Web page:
We turn on track changes to make sure that whoever else is using the document can see what changes (additions, deletions, moving text) we have made in the text. If you are working with an editor, they will typically turn track changes on so you can see what they have suggested. When my clients send me back amendments to a text they’re working on, I ask them to turn track changes on so I can see easily what they have done to the document.

How do I know when track changes is turned on in Word 2007 and Word 2010?

Word 2007 and Word 2010 look a bit different from later versions.

When track changes is turned on, you will see the button highlighted in orange:

This means that every change you make will be displayed in Word and other people will be able to see them if they have the correct view in their version of Word.

If the button is white, like the rest of the area, track changes it not turned on.

How do I know when track changes is turned on in Word 2013 and Word 2016?

Word 2013 and Word 2017 look different and the highlighting is more difficult to see, in my opinion.

When track changes is turned on, you will see the button highlighted in blue-grey:

This means that every change you make to the document will be displayed in Word and other people will be able to see them if they have the correct view in their version of Word.

When track changes is off, the button will be white, like the rest of the area.

If you want highlighting to be in a different colour, you will need to change the theme, and that’s for another article!


This article has taught you how to check whether you have track changes turned on in your Word document. See the links below for more track changes articles.

If you have found this article useful, please share or “like” it using the buttons below, or leave me a comment to tell me what you think. Thank you!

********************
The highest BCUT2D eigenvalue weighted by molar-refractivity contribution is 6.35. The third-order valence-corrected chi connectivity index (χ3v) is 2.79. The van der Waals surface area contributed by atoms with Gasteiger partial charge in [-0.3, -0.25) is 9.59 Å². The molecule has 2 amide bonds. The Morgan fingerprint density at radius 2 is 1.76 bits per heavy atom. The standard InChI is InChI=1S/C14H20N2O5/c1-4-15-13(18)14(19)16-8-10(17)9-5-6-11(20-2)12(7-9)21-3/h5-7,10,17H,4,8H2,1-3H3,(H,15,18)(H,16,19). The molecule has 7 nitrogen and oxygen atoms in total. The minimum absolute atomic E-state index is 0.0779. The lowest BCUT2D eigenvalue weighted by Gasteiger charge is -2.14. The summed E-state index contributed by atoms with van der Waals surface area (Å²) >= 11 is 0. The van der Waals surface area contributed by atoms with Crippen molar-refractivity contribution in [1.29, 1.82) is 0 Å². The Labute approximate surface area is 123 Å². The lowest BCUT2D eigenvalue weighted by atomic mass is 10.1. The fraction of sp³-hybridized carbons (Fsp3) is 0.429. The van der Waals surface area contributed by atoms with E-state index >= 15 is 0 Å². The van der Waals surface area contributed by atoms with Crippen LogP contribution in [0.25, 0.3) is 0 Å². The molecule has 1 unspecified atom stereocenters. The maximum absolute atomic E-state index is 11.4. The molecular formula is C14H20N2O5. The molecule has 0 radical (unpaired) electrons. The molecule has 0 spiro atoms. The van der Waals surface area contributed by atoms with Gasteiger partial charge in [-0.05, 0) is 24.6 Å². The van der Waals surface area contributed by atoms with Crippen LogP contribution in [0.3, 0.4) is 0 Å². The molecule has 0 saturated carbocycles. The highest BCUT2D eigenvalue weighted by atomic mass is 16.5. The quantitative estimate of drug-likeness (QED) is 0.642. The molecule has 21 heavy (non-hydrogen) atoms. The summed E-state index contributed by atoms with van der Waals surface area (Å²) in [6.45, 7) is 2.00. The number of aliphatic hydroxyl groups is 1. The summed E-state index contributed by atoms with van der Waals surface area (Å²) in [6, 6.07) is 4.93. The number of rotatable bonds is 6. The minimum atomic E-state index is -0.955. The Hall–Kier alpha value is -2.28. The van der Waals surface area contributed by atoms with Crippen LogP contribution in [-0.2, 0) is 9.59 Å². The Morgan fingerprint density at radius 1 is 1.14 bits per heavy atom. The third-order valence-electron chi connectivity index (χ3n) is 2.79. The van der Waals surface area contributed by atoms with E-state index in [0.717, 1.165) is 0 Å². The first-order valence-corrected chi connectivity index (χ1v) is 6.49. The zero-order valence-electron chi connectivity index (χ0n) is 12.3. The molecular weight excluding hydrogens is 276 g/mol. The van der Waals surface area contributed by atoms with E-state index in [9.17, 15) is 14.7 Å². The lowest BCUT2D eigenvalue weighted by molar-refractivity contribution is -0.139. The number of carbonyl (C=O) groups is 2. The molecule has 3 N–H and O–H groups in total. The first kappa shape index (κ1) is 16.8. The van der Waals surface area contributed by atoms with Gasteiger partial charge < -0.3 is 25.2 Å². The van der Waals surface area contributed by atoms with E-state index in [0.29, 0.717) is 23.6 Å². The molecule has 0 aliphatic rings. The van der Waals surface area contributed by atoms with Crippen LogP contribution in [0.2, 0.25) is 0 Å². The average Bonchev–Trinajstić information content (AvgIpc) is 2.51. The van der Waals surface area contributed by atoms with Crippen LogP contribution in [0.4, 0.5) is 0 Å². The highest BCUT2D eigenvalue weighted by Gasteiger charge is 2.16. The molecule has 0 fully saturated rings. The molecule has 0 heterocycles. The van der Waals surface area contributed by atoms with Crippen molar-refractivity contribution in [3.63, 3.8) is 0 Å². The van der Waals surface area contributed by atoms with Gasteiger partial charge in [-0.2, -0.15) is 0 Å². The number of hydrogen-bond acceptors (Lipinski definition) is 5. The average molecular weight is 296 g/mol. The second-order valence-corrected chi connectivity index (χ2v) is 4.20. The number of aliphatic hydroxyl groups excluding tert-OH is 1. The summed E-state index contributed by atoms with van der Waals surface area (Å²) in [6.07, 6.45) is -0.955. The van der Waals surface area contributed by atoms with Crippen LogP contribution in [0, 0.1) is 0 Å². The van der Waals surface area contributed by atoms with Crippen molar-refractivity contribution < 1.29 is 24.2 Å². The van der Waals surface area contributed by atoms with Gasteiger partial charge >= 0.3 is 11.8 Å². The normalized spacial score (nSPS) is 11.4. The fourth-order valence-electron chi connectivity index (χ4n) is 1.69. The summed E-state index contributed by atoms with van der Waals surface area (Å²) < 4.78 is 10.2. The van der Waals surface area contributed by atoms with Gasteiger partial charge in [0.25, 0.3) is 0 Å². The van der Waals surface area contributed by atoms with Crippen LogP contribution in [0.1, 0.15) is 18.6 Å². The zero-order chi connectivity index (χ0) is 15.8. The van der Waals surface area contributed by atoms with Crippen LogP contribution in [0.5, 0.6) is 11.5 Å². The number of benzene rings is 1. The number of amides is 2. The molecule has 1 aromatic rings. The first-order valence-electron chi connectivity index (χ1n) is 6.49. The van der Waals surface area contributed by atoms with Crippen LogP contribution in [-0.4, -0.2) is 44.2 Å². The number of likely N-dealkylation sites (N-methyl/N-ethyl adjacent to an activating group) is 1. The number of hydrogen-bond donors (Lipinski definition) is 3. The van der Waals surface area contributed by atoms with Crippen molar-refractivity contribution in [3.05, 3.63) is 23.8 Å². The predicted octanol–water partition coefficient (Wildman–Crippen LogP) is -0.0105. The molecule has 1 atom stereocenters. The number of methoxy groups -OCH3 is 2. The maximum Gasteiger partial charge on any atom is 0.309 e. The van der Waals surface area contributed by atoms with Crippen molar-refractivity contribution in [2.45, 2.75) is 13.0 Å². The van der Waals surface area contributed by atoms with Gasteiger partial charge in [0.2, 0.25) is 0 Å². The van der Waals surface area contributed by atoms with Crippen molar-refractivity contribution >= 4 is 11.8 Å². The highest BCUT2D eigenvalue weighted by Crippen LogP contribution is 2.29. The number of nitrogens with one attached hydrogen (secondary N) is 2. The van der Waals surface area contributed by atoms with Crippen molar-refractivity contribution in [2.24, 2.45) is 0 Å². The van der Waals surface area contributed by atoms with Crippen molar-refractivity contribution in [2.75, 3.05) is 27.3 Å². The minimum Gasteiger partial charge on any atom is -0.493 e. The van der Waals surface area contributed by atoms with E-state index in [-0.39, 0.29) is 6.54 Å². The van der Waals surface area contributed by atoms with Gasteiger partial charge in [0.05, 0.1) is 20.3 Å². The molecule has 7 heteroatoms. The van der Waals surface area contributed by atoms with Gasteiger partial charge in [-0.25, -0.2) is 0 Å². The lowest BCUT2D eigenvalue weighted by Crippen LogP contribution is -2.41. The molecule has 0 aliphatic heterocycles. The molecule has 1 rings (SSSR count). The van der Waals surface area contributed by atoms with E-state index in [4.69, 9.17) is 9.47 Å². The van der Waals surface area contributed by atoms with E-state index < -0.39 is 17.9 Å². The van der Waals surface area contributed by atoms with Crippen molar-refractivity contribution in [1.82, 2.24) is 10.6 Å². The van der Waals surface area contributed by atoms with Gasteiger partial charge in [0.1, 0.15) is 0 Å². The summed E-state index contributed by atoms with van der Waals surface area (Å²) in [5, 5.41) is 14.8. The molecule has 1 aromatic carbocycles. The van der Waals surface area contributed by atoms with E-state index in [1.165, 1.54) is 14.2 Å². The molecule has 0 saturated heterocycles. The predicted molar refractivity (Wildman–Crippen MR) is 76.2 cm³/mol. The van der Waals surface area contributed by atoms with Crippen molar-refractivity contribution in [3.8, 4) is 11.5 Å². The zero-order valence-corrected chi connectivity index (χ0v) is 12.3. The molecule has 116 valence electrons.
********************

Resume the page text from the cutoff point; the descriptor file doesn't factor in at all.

This is part of my series on how to avoid time-consuming “short cuts” and use Word in the right way to maximise your time and improve the look of your documents.

Please note, these hints work with versions of Microsoft Word currently in use – Word 2007, 2010, 2013 and 2016 all for PC. Mac compatible versions of Word should have similar options. Always save a copy of your document before manipulating it. I bear no responsibility for any pickles you might get yourself into!

Relevant articles on this website

Track changes 1 – why use it, where can you find it, what can you do with it?

Track changes 2 – customising Track Changes

Track changes 3 – working with a document with tracked changes

How do I accept one reviewer’s changes?

Why are my tracked changes changing colour?

 

 
 

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How do I combine Word documents without losing the formatting?

I’ve written about how to combine Word documents in this article. But what if combining documents loses the formatting?

I had a question in a comment from someone who had used my method to combine several chapters of a textbook. But the formatting all got lost. What should she do?

How to combine Word documents and not lose the format